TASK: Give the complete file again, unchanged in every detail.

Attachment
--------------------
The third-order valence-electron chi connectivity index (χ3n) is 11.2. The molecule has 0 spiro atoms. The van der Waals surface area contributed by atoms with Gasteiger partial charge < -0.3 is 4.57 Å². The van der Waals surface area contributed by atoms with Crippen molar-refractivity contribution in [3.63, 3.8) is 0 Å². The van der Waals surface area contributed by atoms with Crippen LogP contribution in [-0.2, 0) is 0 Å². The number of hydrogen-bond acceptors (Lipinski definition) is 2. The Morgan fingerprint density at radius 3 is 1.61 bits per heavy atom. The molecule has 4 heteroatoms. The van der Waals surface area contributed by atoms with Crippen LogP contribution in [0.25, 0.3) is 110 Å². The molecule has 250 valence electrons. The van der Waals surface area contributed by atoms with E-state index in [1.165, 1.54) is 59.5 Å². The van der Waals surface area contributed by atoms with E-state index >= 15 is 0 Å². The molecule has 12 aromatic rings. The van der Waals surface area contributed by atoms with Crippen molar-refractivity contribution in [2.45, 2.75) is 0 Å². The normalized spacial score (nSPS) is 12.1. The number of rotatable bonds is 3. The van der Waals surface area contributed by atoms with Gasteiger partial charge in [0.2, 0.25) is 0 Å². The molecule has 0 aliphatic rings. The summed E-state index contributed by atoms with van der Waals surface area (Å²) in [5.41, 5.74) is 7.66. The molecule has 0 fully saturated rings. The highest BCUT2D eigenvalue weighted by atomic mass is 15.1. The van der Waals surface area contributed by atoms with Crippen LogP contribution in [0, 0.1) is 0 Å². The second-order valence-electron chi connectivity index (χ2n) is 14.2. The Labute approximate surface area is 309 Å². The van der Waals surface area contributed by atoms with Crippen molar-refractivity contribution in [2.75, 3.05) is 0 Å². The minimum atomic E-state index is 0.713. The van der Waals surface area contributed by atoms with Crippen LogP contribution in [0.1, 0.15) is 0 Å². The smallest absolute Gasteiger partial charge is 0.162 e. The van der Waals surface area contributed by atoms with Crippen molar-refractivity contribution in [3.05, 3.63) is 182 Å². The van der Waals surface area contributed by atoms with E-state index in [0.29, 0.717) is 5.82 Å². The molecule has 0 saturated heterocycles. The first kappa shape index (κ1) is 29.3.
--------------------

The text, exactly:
The third-order valence-electron chi connectivity index (χ3n) is 11.2. The molecule has 0 spiro atoms. The van der Waals surface area contributed by atoms with Gasteiger partial charge < -0.3 is 4.57 Å². The van der Waals surface area contributed by atoms with Crippen molar-refractivity contribution in [3.63, 3.8) is 0 Å². The van der Waals surface area contributed by atoms with Crippen LogP contribution in [-0.2, 0) is 0 Å². The number of hydrogen-bond acceptors (Lipinski definition) is 2. The Morgan fingerprint density at radius 3 is 1.61 bits per heavy atom. The molecule has 4 heteroatoms. The van der Waals surface area contributed by atoms with Crippen LogP contribution in [0.25, 0.3) is 110 Å². The molecule has 250 valence electrons. The van der Waals surface area contributed by atoms with E-state index in [1.165, 1.54) is 59.5 Å². The van der Waals surface area contributed by atoms with E-state index >= 15 is 0 Å². The molecule has 12 aromatic rings. The van der Waals surface area contributed by atoms with Crippen molar-refractivity contribution in [2.45, 2.75) is 0 Å². The normalized spacial score (nSPS) is 12.1. The number of rotatable bonds is 3. The van der Waals surface area contributed by atoms with Gasteiger partial charge in [0.2, 0.25) is 0 Å². The molecule has 0 aliphatic rings. The summed E-state index contributed by atoms with van der Waals surface area (Å²) in [5.41, 5.74) is 7.66. The molecule has 0 fully saturated rings. The highest BCUT2D eigenvalue weighted by atomic mass is 15.1. The van der Waals surface area contributed by atoms with Crippen LogP contribution in [0, 0.1) is 0 Å². The second-order valence-electron chi connectivity index (χ2n) is 14.2. The Labute approximate surface area is 309 Å². The van der Waals surface area contributed by atoms with Crippen molar-refractivity contribution in [2.75, 3.05) is 0 Å². The minimum atomic E-state index is 0.713. The van der Waals surface area contributed by atoms with Crippen LogP contribution in [0.1, 0.15) is 0 Å². The smallest absolute Gasteiger partial charge is 0.162 e. The van der Waals surface area contributed by atoms with Crippen molar-refractivity contribution in [3.05, 3.63) is 182 Å². The van der Waals surface area contributed by atoms with E-state index in [0.29, 0.717) is 5.82 Å². The molecule has 0 saturated heterocycles. The first kappa shape index (κ1) is 29.3.